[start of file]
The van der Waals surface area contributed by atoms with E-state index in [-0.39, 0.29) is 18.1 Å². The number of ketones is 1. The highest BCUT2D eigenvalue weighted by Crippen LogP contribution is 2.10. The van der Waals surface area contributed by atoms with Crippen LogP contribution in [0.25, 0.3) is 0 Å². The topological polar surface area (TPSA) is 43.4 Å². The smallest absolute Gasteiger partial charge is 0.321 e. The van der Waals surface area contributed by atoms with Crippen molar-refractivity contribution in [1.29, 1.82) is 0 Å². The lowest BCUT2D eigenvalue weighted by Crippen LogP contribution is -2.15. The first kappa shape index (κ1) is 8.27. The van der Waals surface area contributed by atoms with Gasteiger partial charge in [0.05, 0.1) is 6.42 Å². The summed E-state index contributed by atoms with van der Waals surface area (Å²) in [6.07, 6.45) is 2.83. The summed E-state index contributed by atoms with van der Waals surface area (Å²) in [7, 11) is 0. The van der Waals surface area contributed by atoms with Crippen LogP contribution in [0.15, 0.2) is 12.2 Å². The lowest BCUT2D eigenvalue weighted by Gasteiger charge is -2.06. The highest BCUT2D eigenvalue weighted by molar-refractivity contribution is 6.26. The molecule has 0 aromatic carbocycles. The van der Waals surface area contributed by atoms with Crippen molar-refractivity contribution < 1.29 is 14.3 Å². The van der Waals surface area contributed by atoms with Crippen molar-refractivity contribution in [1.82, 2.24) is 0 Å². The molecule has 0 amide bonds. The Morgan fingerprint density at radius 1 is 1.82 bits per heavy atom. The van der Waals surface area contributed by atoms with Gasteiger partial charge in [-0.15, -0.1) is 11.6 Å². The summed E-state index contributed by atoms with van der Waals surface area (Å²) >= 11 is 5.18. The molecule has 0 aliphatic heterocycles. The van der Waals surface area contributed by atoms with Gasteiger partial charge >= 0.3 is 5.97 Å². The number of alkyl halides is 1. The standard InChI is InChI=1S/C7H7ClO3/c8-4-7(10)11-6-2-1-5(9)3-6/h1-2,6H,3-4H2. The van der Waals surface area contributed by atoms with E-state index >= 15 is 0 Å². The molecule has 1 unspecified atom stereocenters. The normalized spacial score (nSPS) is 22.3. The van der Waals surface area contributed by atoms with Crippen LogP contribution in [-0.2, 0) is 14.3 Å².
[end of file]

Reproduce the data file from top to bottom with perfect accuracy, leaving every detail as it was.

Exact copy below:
The van der Waals surface area contributed by atoms with E-state index in [-0.39, 0.29) is 18.1 Å². The number of ketones is 1. The highest BCUT2D eigenvalue weighted by Crippen LogP contribution is 2.10. The van der Waals surface area contributed by atoms with Crippen LogP contribution in [0.25, 0.3) is 0 Å². The topological polar surface area (TPSA) is 43.4 Å². The smallest absolute Gasteiger partial charge is 0.321 e. The van der Waals surface area contributed by atoms with Crippen molar-refractivity contribution in [1.29, 1.82) is 0 Å². The lowest BCUT2D eigenvalue weighted by Crippen LogP contribution is -2.15. The first kappa shape index (κ1) is 8.27. The van der Waals surface area contributed by atoms with Gasteiger partial charge in [0.05, 0.1) is 6.42 Å². The summed E-state index contributed by atoms with van der Waals surface area (Å²) in [6.07, 6.45) is 2.83. The summed E-state index contributed by atoms with van der Waals surface area (Å²) in [7, 11) is 0. The van der Waals surface area contributed by atoms with Crippen LogP contribution in [0.15, 0.2) is 12.2 Å². The lowest BCUT2D eigenvalue weighted by Gasteiger charge is -2.06. The highest BCUT2D eigenvalue weighted by molar-refractivity contribution is 6.26. The molecule has 0 aromatic carbocycles. The van der Waals surface area contributed by atoms with Crippen molar-refractivity contribution < 1.29 is 14.3 Å². The van der Waals surface area contributed by atoms with Crippen molar-refractivity contribution in [1.82, 2.24) is 0 Å². The molecule has 0 amide bonds. The Morgan fingerprint density at radius 1 is 1.82 bits per heavy atom. The van der Waals surface area contributed by atoms with Gasteiger partial charge in [-0.15, -0.1) is 11.6 Å². The summed E-state index contributed by atoms with van der Waals surface area (Å²) >= 11 is 5.18. The molecule has 0 aliphatic heterocycles. The van der Waals surface area contributed by atoms with Gasteiger partial charge >= 0.3 is 5.97 Å². The number of alkyl halides is 1. The standard InChI is InChI=1S/C7H7ClO3/c8-4-7(10)11-6-2-1-5(9)3-6/h1-2,6H,3-4H2. The van der Waals surface area contributed by atoms with E-state index >= 15 is 0 Å². The molecule has 1 unspecified atom stereocenters. The normalized spacial score (nSPS) is 22.3. The van der Waals surface area contributed by atoms with Crippen LogP contribution in [-0.2, 0) is 14.3 Å².